A botanic garden in Bristol
One cannot swing the proverbial (and definitely not literal) cat in Britain without hitting a wonderful garden. Most visitors think of the elegant and artistic gardens one finds so frequently at stately homes or at one of the National Trust properties. But for the terminally nerdy, botanic gardens are our cup of English tea. I was lucky enough to be invited to speak to the Friends of the University of Bristol Botanic Gardens' lecture series this month--and a bonus was spending several hours touring the collections and meeting a number of the staff, thanks to the efforts of Patti Davie and Sally Meadows, who were our Cicerones. And this marvelous Wisteria was the kickoff to our visit!
Many of the plants I show will be familiar to regular readers, and I don't want to drone on...but I found the plantings of this garden to be well worth visiting: practically every plant there was robust and well grown! A very fine collection in a compact setting of only a few acres--beautifully maintained and interpreted.
|Cyclamen repandum in fine fettle!|
|I know this looks a tad scraggly: but this is a true, wild sourced Cheddar Pink from the nearby gorge...Dianthus gratianopolitanus: I was thrilled to see this in a native section of the garden.|
|A splendid meadow full of Anemone coronaria: Maybe these would grow for us like this?|
|A massive oak that antedates any buildings on the site. Good that a grove of these were preserved...|
One of the best "ancient" gardens--all plants that are closely related to those that would have grown in the Mesozoic era...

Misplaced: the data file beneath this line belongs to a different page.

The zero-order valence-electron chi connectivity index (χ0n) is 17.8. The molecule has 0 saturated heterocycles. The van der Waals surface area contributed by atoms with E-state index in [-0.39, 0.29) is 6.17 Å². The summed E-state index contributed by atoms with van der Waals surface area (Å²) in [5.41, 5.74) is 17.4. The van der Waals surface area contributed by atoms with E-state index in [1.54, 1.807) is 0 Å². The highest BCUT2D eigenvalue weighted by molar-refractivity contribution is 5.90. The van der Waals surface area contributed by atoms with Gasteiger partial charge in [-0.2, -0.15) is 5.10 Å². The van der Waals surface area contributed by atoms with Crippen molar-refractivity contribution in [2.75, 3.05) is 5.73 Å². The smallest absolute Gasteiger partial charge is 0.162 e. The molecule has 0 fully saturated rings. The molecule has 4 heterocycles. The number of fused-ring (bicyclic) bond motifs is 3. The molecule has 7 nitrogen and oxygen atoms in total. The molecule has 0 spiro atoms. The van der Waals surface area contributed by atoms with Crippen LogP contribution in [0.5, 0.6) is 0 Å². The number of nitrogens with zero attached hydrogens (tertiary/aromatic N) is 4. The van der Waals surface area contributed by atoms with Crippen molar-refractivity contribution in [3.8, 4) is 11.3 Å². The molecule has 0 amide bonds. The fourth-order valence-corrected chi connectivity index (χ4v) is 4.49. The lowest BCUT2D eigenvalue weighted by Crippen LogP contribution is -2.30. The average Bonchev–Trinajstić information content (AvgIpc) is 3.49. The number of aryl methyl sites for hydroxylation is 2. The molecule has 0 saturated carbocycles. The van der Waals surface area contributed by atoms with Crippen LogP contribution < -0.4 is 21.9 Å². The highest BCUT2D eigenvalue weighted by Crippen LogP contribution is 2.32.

|The obligate grove of Monkey Puzzles..|
Loved the ostrich ferns under the tree ferns.
|Dryopteris wallichiana: a fabulous Himalayan fern|
A lovely sculpture: a gift of a Chinese sister city (Guangzhou I believe)...in the Chinese Medicinal herb garden.
|Iris japonica looking happy in the Chinese herbal garden. Name notwithstanding, this is very much Chinese.|
|The native rock with an ancient yew--likely original as well...|
|Magnolia floribunda--a new one for me.|
|A spectacular form of Podophyllum.|
|A seedling of 'Stuart Boothman'--a tad different from the true cultivar I showed in a previous blog,|
|The new foliage on Pieris formosana always amazes me.|
|One of the best stands of Lunaria rediviva I've ever seen! I need this plant!|
|Great contrast on Japanese maples...all well labeled (and I forgot to photograph those labels--sorry!)|
|Camassia cusickii--great to see fellow Americans|
|A champion Trillium rivale|
|A Bellevalia in the Mediterranean garden that impressed me...|
|More shots of the Mediterranean garden|
|An enormous Osteospermum I'd like to grow and compare with ours.|
|Several Sophora in the New Zealand garden|
|Various groundcovers in the Zealand garden|
|Prettiest weeds ever.|
|State of the art greenhouses|
|All well maintained and very clean|
|Patti Davie, chair of the Friends of the University of Bristol Botanic Gardens' board, who generously hosted us and showed us around that afternoon|
I never tire of Canary Island Echiums--especially the blue ones!
|A superabundance of water lettuce: would have loved to take a few off their hands!|
|Tacca chantrieri--the famous Bat flower in bloom|
|Aeonium tabuliforme always fascinates|
|Jan Fahs, (my life partner) and Penny Harms, Greenhouse supervisor|
|Wouldn't you know one of the plants there I most admired and would want to grow was Ceterach officinarum--planted by Mother Nature and probably not on their gardens' inventory!|
Curator Nick Wray (left) and horticulturist Andy Winfield
I recommend a visit to this garden if you should ever visit Bristol: the first city outside the Americas where I ever gave a talk (in April 1981)...good to come back again 36 years later. I hope I get back sooner than that!